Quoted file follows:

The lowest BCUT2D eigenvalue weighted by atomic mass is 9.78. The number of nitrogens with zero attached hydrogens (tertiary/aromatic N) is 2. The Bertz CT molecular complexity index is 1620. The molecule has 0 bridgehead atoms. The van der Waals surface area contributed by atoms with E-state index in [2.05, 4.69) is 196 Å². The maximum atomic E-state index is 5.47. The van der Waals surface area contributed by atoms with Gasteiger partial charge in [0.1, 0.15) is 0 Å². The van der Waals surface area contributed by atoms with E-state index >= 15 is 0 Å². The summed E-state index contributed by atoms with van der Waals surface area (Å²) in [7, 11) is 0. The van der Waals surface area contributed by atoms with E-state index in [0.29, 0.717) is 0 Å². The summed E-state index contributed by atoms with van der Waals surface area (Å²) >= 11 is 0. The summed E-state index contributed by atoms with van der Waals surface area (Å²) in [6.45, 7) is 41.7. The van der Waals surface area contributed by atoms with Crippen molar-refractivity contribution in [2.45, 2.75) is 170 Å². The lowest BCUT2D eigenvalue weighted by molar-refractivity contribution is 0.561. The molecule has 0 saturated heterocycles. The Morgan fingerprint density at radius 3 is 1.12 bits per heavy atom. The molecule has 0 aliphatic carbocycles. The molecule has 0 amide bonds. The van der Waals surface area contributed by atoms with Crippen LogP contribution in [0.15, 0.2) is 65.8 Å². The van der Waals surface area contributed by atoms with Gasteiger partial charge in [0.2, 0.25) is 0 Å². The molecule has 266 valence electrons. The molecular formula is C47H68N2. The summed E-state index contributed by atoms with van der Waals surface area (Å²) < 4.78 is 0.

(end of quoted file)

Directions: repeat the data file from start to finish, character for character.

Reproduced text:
The lowest BCUT2D eigenvalue weighted by atomic mass is 9.78. The number of nitrogens with zero attached hydrogens (tertiary/aromatic N) is 2. The Bertz CT molecular complexity index is 1620. The molecule has 0 bridgehead atoms. The van der Waals surface area contributed by atoms with E-state index in [2.05, 4.69) is 196 Å². The maximum atomic E-state index is 5.47. The van der Waals surface area contributed by atoms with Gasteiger partial charge in [0.1, 0.15) is 0 Å². The van der Waals surface area contributed by atoms with E-state index >= 15 is 0 Å². The summed E-state index contributed by atoms with van der Waals surface area (Å²) in [7, 11) is 0. The van der Waals surface area contributed by atoms with E-state index in [0.29, 0.717) is 0 Å². The summed E-state index contributed by atoms with van der Waals surface area (Å²) >= 11 is 0. The summed E-state index contributed by atoms with van der Waals surface area (Å²) in [6.45, 7) is 41.7. The van der Waals surface area contributed by atoms with Crippen molar-refractivity contribution in [2.45, 2.75) is 170 Å². The lowest BCUT2D eigenvalue weighted by molar-refractivity contribution is 0.561. The molecule has 0 saturated heterocycles. The Morgan fingerprint density at radius 3 is 1.12 bits per heavy atom. The molecule has 0 aliphatic carbocycles. The molecule has 0 amide bonds. The van der Waals surface area contributed by atoms with Crippen LogP contribution in [0.15, 0.2) is 65.8 Å². The van der Waals surface area contributed by atoms with Gasteiger partial charge in [0.2, 0.25) is 0 Å². The molecule has 266 valence electrons. The molecular formula is C47H68N2. The summed E-state index contributed by atoms with van der Waals surface area (Å²) < 4.78 is 0.